The inhabitants of these areas may also fear relocation by the planning agencies. With reference to the aforementioned challenges, aid agencies and philanthropists should devise proper plans to ensure that their alleviation efforts are appreciated and backed by the poor population (Perlman, Hopkins & Jonsson, 1998, pp. 13 – 17).

Works Cited

Analyzing Urban Poverty. (2006). A Sustainable Approach to Problems in Urban

Squatter Developments. Available from,
http://dl.dropbox.com/u/2133057/Urban%20Poverty%203.pdf
[Accessed 1st April, 2010]

Douglass, M. (1998). Britain’s Cities of Yesterday and Tomorrow. Available from, 2010,
http://dl.dropbox.com/u/2133057/Urban%20Poverty%201.pdf
[Accessed 1st April, 2010]

Masika, R. (2010). Urbanization and Urban Poverty: A Gender Analysis. Available from,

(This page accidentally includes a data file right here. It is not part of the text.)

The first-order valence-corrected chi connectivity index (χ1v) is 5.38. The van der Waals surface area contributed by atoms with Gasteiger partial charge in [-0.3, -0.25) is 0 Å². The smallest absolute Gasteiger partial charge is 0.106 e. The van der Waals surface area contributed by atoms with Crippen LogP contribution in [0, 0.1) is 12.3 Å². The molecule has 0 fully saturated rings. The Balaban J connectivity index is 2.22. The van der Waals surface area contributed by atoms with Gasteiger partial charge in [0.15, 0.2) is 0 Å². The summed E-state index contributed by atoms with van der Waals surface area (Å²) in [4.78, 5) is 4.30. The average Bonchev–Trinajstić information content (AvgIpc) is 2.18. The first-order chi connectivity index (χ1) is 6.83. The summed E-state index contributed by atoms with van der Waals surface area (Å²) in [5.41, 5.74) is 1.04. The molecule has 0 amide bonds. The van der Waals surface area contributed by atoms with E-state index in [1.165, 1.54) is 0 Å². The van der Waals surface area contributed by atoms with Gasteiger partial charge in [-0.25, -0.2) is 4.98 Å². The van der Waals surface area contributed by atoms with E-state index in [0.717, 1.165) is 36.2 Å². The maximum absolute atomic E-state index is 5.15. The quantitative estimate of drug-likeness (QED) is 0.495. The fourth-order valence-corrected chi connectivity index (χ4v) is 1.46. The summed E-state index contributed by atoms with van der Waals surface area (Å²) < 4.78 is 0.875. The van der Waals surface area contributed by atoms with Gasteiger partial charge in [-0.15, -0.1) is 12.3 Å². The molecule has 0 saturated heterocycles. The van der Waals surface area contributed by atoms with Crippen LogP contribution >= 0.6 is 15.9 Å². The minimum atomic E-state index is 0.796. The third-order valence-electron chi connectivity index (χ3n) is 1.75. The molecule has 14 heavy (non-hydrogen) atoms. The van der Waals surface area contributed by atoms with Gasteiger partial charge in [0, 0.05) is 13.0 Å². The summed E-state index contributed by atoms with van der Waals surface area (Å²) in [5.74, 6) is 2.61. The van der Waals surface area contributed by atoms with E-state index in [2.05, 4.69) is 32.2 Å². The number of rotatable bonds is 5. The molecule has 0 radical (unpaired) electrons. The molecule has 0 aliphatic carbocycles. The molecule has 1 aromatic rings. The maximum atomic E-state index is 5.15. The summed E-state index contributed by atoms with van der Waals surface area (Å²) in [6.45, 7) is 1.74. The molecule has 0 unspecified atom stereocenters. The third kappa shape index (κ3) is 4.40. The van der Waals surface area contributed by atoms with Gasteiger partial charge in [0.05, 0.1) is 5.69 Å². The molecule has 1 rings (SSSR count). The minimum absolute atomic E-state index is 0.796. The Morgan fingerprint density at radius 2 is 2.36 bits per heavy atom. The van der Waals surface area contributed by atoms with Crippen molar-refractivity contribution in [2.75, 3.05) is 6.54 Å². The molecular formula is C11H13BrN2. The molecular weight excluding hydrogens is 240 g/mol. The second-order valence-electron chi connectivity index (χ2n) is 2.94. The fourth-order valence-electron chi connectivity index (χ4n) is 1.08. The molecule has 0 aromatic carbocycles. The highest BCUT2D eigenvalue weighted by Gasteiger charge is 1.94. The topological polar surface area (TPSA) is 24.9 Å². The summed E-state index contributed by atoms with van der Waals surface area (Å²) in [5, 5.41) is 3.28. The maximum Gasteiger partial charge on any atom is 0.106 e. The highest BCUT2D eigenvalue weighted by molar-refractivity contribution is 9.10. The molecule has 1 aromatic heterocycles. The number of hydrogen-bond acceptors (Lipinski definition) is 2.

http://dl.dropbox.com/u/2133057/Urban%20Poverty%20%26%20gender.pdf
[Accessed 1st April, 2010]

Perlman. J, Hopkins, E & Jonsson, A. (1998). Urban Solutions at the Poverty/Environment Intersection. Available from,
http://dl.dropbox.com/u/2133057/Urban%20Poverty%202.pdf
[Accessed 1st April, 2010]

Ravallion, M. (2007). Urban Poverty. Available from,
http://www.imf.org/external/pubs/ft/fandd/2007/09/ravalli.htm
[Accessed 1st April, 2010]

Srinivas, H. (2010). Urban Development and Urban Poverty. Available from,
http://www.gdrc.org/uem/squatters/urban-poverty.html
[Accessed 1st April, 2010]

Stephen, D. (2008). Breaking the Cycle of Urban Poverty. Available from,
http://www.idrc.ca/en/ev-129440-201-1-DO_TOPIC.html
[Accessed 1st April, 2010]

Practical Action. (2008). Urban poverty. Available from,
http://practicalaction.org/shelter/urbanpoverty_background
[Accessed 1st April, 2010]